To help readers from outside the trans community to understand articles easily, we have added a glossary to the site. Explanations will be added as terms are used, so it will take time to grow. I’ll add important legislation as well, with links to copies to the statute / regulations in full. If you find any links are broken, please let me know.
The Diagnostic & Statistical Manual (DSM) of Mental Disorders is published by the American Phsychological Association (APA) and is not available freely online. It is presently (2009) in a transitional version DSM-IV-TR. Work is underway to produce DSM-5 with publication expected in 2012. The guidance for the diagnosis of GID is of international importance.
Usually abbreviated to GID this is the medical diagnosis of transsexualism. It may also be referred to as Gender Dysphoria (GD) which is synonymous and preferred by some transsexual people as it avoids the use of the word “disorder”.
- There must be evidence of a strong and persistent cross-gender identification.
- This cross-gender identification must not merely be a desire for any perceived cultural advantages of being the other sex.
- There must also be evidence of persistent discomfort about one’s assigned sex or a sense of inappropriateness in the gender role of that sex.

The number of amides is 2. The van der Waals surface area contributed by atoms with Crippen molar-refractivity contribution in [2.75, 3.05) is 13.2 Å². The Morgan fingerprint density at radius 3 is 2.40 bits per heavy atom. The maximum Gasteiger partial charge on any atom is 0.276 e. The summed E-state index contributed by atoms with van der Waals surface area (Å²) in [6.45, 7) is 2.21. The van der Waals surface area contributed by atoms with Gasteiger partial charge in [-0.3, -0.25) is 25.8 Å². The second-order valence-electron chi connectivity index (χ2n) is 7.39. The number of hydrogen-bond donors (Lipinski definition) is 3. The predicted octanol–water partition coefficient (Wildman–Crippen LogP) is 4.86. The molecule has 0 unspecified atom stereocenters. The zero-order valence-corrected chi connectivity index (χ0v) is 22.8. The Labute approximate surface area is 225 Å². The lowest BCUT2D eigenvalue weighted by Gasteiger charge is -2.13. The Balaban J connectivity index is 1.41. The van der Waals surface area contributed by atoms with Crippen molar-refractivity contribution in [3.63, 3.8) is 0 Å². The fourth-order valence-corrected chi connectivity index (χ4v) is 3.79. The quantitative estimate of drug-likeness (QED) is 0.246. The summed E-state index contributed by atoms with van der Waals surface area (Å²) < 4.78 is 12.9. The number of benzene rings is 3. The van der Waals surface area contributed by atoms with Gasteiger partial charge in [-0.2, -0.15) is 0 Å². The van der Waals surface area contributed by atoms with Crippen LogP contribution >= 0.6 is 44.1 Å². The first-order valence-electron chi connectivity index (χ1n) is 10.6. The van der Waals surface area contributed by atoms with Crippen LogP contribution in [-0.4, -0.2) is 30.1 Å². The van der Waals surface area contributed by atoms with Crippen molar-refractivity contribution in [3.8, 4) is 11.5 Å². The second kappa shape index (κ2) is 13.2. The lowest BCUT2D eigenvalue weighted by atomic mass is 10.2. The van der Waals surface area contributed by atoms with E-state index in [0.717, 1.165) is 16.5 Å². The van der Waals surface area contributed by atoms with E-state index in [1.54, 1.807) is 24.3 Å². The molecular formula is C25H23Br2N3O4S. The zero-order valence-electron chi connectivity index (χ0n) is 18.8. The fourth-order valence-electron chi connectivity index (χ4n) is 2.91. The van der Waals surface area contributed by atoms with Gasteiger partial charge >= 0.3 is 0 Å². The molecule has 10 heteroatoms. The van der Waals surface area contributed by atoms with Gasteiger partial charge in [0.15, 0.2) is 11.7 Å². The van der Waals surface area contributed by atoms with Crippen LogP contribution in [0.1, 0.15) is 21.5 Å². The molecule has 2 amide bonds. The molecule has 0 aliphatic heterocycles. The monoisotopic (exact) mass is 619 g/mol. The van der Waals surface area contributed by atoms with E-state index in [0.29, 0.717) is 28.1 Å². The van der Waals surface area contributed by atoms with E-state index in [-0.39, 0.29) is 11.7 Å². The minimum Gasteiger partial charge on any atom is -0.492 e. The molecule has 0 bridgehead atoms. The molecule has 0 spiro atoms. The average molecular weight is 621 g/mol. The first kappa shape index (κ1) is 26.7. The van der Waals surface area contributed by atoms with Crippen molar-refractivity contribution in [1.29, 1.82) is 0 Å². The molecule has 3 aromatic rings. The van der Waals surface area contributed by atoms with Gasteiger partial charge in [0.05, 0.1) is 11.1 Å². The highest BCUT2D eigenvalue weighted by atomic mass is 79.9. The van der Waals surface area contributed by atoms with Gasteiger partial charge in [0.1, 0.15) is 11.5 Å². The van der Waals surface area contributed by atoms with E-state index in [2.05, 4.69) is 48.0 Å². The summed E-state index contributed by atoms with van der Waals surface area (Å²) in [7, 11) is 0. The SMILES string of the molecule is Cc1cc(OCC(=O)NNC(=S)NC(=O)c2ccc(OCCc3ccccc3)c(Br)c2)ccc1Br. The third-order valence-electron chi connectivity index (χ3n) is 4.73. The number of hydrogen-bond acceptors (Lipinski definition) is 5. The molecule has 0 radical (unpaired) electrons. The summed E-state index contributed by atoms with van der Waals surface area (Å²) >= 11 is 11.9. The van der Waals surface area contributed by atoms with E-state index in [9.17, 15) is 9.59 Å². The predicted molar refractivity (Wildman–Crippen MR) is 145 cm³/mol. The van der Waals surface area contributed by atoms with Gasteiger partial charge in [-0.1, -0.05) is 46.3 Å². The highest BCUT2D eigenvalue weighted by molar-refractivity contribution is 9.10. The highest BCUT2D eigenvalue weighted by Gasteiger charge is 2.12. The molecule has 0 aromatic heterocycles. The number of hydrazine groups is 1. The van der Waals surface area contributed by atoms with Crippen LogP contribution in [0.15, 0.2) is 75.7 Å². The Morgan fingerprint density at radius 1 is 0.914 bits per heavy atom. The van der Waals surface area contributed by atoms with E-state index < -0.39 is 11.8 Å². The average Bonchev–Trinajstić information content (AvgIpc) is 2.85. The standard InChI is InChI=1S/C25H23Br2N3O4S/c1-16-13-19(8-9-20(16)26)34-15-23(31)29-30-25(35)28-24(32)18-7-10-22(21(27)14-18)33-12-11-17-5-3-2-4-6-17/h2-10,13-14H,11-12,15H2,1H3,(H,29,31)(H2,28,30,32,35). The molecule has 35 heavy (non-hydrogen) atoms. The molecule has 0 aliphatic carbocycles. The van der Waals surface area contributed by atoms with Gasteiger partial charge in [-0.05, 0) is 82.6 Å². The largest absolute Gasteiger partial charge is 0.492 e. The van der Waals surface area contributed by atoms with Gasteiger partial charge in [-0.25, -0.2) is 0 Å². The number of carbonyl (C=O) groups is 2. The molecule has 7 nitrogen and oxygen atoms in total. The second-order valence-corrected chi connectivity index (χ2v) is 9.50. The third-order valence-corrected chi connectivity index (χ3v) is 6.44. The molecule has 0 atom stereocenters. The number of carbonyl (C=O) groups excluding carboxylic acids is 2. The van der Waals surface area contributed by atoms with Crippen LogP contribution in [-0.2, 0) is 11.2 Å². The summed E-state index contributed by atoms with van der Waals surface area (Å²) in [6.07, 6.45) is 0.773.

- The individual must not have a concurrent physical intersex condition.
- There must be evidence of clinically significant distress or impairment in social, occupational, or other important areas of functioning
The desire to live and be accepted as a member of the opposite sex, usually accompanied by the wish to make his or her body as congruent as possible with the preferred sex through surgery and hormone treatment;
The transsexual identity has been present persistently for at least two years;
- The disorder is not a symptom of another mental disorder or a chromosomal abnormality.
Note – there is guidance of other trans-related diagnoses in DSM/ICD which I will add when I get chance.
This UK Act of Parliament covers the mechanism by which those who have undergone gender reassignment may apply for a Gender Recognition Certificate (GRC) and change their birth certificates. It has been published online here by the Office of Public Sector Information.
The GRA is important in offering the only legal definition of gender dysphoria: gender dysphoria” means the disorder variously referred to as gender dysphoria, gender identity disorder and transsexualism”. Effectively that forces the defition back on documents like the DSM and ICD.
Section 22 of the Act also makes is an absolute criminal offenceto reveal that an individual has a GRC if that information has been revealed in an official capacity. This applies to individuals as well as organisations and means, for instance, that if a trans person reveals to one person when applying for a job that s/he has a GRC it would be a criminal offence for that person to mention the applicant’s gender reassignment even to a colleague involved in the recruitment process. There are certain exceptions set out in regulations dealing with issues like taking legal advice.